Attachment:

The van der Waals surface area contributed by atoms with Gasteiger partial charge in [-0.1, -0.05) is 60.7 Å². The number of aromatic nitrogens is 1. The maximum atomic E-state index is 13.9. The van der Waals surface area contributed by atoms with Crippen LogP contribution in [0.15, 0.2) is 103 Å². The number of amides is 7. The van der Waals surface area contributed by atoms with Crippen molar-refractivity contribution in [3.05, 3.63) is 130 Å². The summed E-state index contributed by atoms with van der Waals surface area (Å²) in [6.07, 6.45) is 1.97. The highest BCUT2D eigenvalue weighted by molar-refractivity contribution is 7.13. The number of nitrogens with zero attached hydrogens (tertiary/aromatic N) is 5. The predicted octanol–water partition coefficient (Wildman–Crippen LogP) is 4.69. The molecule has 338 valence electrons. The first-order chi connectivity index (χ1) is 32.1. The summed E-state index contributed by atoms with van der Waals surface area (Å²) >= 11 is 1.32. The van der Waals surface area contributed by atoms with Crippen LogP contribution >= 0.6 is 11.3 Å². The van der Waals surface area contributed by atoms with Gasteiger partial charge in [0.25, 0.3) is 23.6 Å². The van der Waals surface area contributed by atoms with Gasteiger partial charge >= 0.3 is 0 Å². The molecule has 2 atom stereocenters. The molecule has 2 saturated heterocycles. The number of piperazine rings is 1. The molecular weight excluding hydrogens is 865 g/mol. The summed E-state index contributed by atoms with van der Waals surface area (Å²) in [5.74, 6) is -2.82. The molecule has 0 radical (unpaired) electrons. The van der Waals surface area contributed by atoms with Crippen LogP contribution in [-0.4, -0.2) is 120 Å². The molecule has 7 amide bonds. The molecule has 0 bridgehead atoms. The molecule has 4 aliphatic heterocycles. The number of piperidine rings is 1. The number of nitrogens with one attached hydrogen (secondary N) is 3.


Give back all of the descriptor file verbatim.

The van der Waals surface area contributed by atoms with Gasteiger partial charge in [-0.1, -0.05) is 60.7 Å². The number of aromatic nitrogens is 1. The maximum atomic E-state index is 13.9. The van der Waals surface area contributed by atoms with Crippen LogP contribution in [0.15, 0.2) is 103 Å². The number of amides is 7. The van der Waals surface area contributed by atoms with Crippen molar-refractivity contribution in [3.05, 3.63) is 130 Å². The summed E-state index contributed by atoms with van der Waals surface area (Å²) in [6.07, 6.45) is 1.97. The highest BCUT2D eigenvalue weighted by molar-refractivity contribution is 7.13. The number of nitrogens with zero attached hydrogens (tertiary/aromatic N) is 5. The predicted octanol–water partition coefficient (Wildman–Crippen LogP) is 4.69. The molecule has 338 valence electrons. The first-order chi connectivity index (χ1) is 32.1. The summed E-state index contributed by atoms with van der Waals surface area (Å²) >= 11 is 1.32. The van der Waals surface area contributed by atoms with Crippen LogP contribution >= 0.6 is 11.3 Å². The van der Waals surface area contributed by atoms with Gasteiger partial charge in [0.25, 0.3) is 23.6 Å². The van der Waals surface area contributed by atoms with Gasteiger partial charge >= 0.3 is 0 Å². The molecule has 2 atom stereocenters. The molecule has 2 saturated heterocycles. The number of piperazine rings is 1. The molecular weight excluding hydrogens is 865 g/mol. The summed E-state index contributed by atoms with van der Waals surface area (Å²) in [5.74, 6) is -2.82. The molecule has 0 radical (unpaired) electrons. The van der Waals surface area contributed by atoms with Crippen LogP contribution in [-0.4, -0.2) is 120 Å². The molecule has 7 amide bonds. The molecule has 0 bridgehead atoms. The molecule has 4 aliphatic heterocycles. The number of piperidine rings is 1. The number of nitrogens with one attached hydrogen (secondary N) is 3.